Getting loans through the banks to build a house that isn’t guaranteed to sell is just part of the problem, he said, while the other part has to do with the home selling market.

“The other source is that people build their own home,” he said. “That is the reason [custom homes] haven’t been built is because they can buy cheaper than they can build in some instances. They may not always get what they want, but they’re spending fewer dollars because they can buy more square footage in an existing home.”

The housing market is on its way to recovery, Realtors said previously. Until all the homes on the market are sold, demand for new custom and speculative houses will continue to be low, Chartier said.

“It becomes a supply and demand issue, and once these homes out there priced under market — when that supply is diminished — then the other housing will come around,” he said. “It will have to.”


Tighter bank regulations on loans taken out by builders are adding to the hardship many builders already face, Jason Dials said.

“It’s a little tougher getting loans now because the banks have cracked down on what they’re lending and to who,” Dials, owner of Dials Construction, said. “If you have perfect credit, I assume you can go out and get [a loan], but I know there’s some banks giving business owners grief.”

Like Whitacre, Dials’ business offers more than just home building, he said, and even if he could get a loan to build a speculative house, he’s not sure he would.

“I’m like everybody else, I don’t know if I’d want to bite off that much and bank on whether they’re going to sell or not,” he said. “I haven’t seen the new house market come up yet.”

Besides supply and demand evening out, Whitacre said, more business development in Franklin County is needed to breathe life back into the home building market.

“I think for what this community offers — for good paying jobs for somebody to settle and build a house ­— is what it will take to get out of [the rut],” Whitacre said. “For somebody to build their dream house so to speak, I think it boils down to the community as a whole of jobs available. I believe there’s not enough good-paying jobs to bring [in new housing] and I feel like what might happen is this [BNSF Railway] intermodal up in the Edgerton area is going to help boost things around here because it will probably bring a lot of people to that.”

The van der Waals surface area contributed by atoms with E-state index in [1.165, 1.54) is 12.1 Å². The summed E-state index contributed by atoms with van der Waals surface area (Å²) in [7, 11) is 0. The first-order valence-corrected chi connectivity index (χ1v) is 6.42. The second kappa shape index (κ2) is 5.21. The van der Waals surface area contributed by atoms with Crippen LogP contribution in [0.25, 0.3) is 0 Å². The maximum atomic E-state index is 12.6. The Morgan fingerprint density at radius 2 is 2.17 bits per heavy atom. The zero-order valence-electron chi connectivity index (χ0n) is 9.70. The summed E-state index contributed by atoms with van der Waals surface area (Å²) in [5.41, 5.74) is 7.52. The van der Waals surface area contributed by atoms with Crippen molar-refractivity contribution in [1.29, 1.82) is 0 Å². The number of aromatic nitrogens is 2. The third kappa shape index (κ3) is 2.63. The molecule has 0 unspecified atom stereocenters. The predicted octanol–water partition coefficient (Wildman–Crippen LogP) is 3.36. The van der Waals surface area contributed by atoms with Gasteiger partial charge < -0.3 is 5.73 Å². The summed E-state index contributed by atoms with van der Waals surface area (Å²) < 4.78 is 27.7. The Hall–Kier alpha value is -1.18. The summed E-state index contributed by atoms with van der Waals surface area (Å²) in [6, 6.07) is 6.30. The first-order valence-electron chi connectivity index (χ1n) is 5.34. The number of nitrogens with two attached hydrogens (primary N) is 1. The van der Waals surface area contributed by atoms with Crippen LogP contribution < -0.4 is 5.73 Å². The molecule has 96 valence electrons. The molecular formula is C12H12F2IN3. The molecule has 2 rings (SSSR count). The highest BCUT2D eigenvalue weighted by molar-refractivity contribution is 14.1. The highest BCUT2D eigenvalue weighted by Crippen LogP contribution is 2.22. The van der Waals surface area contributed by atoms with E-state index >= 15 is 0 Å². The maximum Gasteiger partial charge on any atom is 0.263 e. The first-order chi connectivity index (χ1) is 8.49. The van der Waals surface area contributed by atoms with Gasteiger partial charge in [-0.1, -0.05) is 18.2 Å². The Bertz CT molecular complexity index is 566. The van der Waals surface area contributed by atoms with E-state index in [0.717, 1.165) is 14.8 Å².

New business and industrial development likely would spur new home building in the area, Jeff Seymour, executive director of the Franklin County Development Council, said.

“We anticipate that the things we’re discussing in other conversations about industrial development and the intermodal — as we develop new land for industrial space that it will have a direct correlation on new housing and new commercial growth as well,” Seymour said. “Housing is a good way to see if people outside are looking to put money up and how confident people are in the market in general.”

How much and when Franklin County could see the effects of the intermodal kick in might still be years away, Seymour said, but it’s only a matter of time before the county starts to reap the benefits.

“I think it’s a trickle-down effect,” Seymour said. “It will be busy right around the areas [of the intermodal] for awhile and then trickle out to Franklin County. It may be several years until will feel the impact, but we’ll definitely feel it.”

Herald senior writer Doug Carder contributed to this article.